WebSphere MQ requires an additional jar to be available on the classpath for distributed transactions.  The extended transactions jar must be added to the application server shared lib directory.  In the Linux distribution, the jar is in the following location:



    The connection pooling will require the jar to be on the classpath, so we'll copy or link it it to the server's shared lib directory, for example:

    ln -s /opt/mqm/java/lib/ $JBOSS_HOME/server/default/lib/


    The server will have to be restarted after the change is made.


    You can verify whether distributed transaction are enabled by installing and running the Installation Verification Test program, which is an EAR available in the WebSphere MQ installation, e.g. in:



    Refer to IBM's help documentation for more information on the IVT program.  We will just wait to confirm this worked during a later step.

    Create a connection factory using the Admin Console

    Screenshot-JBoss EAP Admin Console - Chromium-1.pngConnection factories can be defined and modified using the Admin Console.  Navigate to  localhost > JBossAS Servers > JBoss EAP 5 (default) > Resources > Connection Factories > Tx ConnectionFactories and click the familiar link to Add a new resource. On the next screen, choose the XATransaction and click Continue.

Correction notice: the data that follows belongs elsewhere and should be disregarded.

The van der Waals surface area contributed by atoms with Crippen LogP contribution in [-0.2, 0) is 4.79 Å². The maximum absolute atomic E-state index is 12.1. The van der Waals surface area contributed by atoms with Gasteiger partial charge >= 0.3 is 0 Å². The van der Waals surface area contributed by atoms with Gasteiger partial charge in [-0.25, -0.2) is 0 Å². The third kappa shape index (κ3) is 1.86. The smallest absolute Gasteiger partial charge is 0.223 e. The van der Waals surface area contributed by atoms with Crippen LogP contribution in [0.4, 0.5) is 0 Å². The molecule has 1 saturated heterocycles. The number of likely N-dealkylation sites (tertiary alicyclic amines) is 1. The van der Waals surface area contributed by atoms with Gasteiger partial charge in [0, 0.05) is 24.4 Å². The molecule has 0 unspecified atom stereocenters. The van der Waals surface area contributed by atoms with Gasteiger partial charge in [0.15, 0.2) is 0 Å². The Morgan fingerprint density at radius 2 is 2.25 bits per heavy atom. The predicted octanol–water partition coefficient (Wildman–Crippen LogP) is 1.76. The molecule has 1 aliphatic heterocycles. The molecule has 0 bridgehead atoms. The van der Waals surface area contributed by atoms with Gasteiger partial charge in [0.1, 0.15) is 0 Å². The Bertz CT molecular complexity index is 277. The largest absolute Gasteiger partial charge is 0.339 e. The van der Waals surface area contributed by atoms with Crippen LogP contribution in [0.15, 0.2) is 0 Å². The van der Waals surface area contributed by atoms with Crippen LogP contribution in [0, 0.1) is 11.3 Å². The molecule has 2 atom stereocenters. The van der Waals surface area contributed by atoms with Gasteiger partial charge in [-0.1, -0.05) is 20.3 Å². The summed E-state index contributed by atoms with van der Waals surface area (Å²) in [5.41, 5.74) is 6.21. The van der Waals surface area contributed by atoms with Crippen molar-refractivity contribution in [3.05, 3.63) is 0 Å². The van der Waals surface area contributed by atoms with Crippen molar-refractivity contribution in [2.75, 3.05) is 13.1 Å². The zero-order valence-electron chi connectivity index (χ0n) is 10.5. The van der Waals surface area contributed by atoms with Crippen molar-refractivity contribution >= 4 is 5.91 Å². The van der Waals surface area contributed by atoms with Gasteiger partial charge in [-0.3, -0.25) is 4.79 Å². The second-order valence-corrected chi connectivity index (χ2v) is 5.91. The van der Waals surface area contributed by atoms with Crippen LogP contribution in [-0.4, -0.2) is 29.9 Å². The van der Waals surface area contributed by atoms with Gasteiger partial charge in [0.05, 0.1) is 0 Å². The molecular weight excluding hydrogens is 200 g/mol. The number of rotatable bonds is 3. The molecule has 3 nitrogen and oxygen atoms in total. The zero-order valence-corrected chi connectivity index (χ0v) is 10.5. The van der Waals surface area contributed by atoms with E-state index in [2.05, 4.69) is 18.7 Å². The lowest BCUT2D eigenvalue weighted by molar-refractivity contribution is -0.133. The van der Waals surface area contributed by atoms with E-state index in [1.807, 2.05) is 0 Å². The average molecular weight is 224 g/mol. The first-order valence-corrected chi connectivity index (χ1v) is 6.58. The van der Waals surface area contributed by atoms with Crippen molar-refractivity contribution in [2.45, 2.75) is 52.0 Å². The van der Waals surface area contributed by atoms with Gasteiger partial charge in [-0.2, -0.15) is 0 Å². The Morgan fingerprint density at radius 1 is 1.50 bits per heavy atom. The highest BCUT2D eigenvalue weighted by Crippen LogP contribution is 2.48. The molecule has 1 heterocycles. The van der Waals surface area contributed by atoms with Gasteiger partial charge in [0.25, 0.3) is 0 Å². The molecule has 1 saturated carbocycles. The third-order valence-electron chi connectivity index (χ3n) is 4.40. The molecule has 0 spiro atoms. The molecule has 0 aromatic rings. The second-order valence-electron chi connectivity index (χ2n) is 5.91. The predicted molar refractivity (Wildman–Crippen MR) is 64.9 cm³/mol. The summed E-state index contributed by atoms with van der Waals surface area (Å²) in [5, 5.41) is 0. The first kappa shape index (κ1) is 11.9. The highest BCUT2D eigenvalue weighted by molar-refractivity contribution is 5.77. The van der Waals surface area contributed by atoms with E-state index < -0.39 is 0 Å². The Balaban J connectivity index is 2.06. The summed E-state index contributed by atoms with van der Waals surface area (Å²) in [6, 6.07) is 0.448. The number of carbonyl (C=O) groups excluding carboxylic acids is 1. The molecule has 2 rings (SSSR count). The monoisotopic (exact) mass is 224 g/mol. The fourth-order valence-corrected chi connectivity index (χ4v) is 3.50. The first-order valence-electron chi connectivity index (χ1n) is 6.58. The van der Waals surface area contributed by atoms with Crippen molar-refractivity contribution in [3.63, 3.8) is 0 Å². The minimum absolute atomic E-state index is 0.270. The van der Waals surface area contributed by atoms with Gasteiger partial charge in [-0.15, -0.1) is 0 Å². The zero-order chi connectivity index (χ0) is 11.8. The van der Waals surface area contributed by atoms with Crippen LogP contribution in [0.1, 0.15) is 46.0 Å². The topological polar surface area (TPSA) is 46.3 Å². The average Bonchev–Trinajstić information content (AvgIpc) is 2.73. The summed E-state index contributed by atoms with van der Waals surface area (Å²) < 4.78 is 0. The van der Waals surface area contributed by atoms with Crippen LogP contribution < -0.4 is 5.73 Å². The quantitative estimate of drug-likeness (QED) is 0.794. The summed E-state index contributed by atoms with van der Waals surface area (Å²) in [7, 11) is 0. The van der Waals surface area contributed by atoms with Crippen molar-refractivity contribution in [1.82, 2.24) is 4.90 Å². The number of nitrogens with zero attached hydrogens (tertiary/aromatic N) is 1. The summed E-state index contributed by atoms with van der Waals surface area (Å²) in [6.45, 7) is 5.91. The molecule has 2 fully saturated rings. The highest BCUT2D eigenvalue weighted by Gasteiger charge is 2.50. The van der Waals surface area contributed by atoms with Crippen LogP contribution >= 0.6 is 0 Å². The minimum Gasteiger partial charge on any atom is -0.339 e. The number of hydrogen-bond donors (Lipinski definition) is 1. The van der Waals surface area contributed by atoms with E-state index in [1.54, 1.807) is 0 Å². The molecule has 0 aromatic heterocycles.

For the most part, we will stick to the defaults.  In the Connection Information section, set the following values:

    • JNDI Name - wmqcf
    • RAR Name - wmq.jmsra.rar
    • Connection Definition - javax.jms.ConnectionFactory
    • XA Transaction - Yes


    To set the security domain, scroll down to the Security Settings section and set the following:

    • Domain - JmsXARealm


    We'll also need to add a few properties to integrate with the WebSphere MQ broker. Scroll down to the Config Property section towards the bottom of the form.  Click on Add New and enter the correpsponding information for each of the following (which are all java.lang.String):

    • channel - SYSTEM.DEF.SVRCONN
    • hostName - localhost
    • port - 1414
    • queueManager - ExampleQM